Books

by Craig Johnson
Viking Press, May 2010, $

Walt Longmire, Sheriff of Absaroka County, Wyoming, has a soft spot for women who are victims of domestic violence. In the fifth entry in this popular series, his jail is housing a woman accused of violence against her husband. Mary Barstad has confessed to shooting her husband Wade in the head no less than six times. Nobody is too surprised--Wade was not popular with his neighbors, and his last act was to burn down a barn with his wife's beloved horses inside. Walt is puzzled by Mary's dreamy demeanor and her unwillingness to communicate. Though she is insistent on her guilt, something tells him she's innocent. Though the crime happened in a neighboring county, he decides to investigate, even though it means going undercover.

Dark Horse has what readers have come to expect from Craig Johnson--a vivid sense of place, wry humor, and memorable characters, including an undocumented Guatemalan barmaid who wants to be a detective--but the structure of the story is unnecessarily complex. The narrative jumps back and forth in time between Walt's undercover work and the beginning of the investigation do more to confuse than to entertain; but when finally, the story settles into a straightforward chronology, it takes off at full gallop, leading Walt into a tense duel of wits and endurance with a desperate killer. Readers who persist beyond the first half of the book will find themselves rewarded in the end.

Barbara Fister

Walt Longmire, Sheriff of Absaroka County, Wyoming, has a soft spot for women who are victims of domestic violence. In the fifth entry in this popular series, his jail is housing a woman accused of violence against her husband. Mary Barstad has confessed to shooting her husband Wade in the head no less than six times. Nobody is too surprised--Wade was not popular with his neighbors, and his last act was to burn down a barn with his wife's beloved horses inside. Walt is puzzled by Mary's dreamy demeanor and her unwillingness to communicate. Though she is insistent on her guilt, something tells him she's innocent. Though the crime happened in a neighboring county, he decides to investigate, even though it means going undercover.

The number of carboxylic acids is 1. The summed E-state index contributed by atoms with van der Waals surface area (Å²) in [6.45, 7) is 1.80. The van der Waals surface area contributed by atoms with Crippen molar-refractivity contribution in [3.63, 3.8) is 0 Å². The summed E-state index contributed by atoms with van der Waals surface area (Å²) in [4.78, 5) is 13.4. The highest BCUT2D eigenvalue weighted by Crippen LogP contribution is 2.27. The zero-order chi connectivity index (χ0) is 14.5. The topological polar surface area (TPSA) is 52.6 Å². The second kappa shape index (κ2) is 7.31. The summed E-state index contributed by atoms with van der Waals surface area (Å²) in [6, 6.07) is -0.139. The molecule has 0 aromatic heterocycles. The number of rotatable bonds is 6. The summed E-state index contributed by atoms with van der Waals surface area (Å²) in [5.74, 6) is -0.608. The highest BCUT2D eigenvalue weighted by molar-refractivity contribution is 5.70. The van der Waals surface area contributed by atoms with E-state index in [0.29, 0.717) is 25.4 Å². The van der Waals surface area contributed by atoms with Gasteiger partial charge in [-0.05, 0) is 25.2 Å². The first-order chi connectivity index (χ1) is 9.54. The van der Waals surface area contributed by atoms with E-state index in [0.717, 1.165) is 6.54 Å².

Dark Horse has what readers have come to expect from Craig Johnson--a vivid sense of place, wry humor, and memorable characters, including an undocumented Guatemalan barmaid who wants to be a detective--but the structure of the story is unnecessarily complex. The narrative jumps back and forth in time between Walt's undercover work and the beginning of the investigation do more to confuse than to entertain; but when finally, the story settles into a straightforward chronology, it takes off at full gallop, leading Walt into a tense duel of wits and endurance with a desperate killer. Readers who persist beyond the first half of the book will find themselves rewarded in the end.

Xav ID 1
324

by Craig Johnson
Viking Press, May 2010, $

Johnson
May 2010
the-dark-horse
Viking Press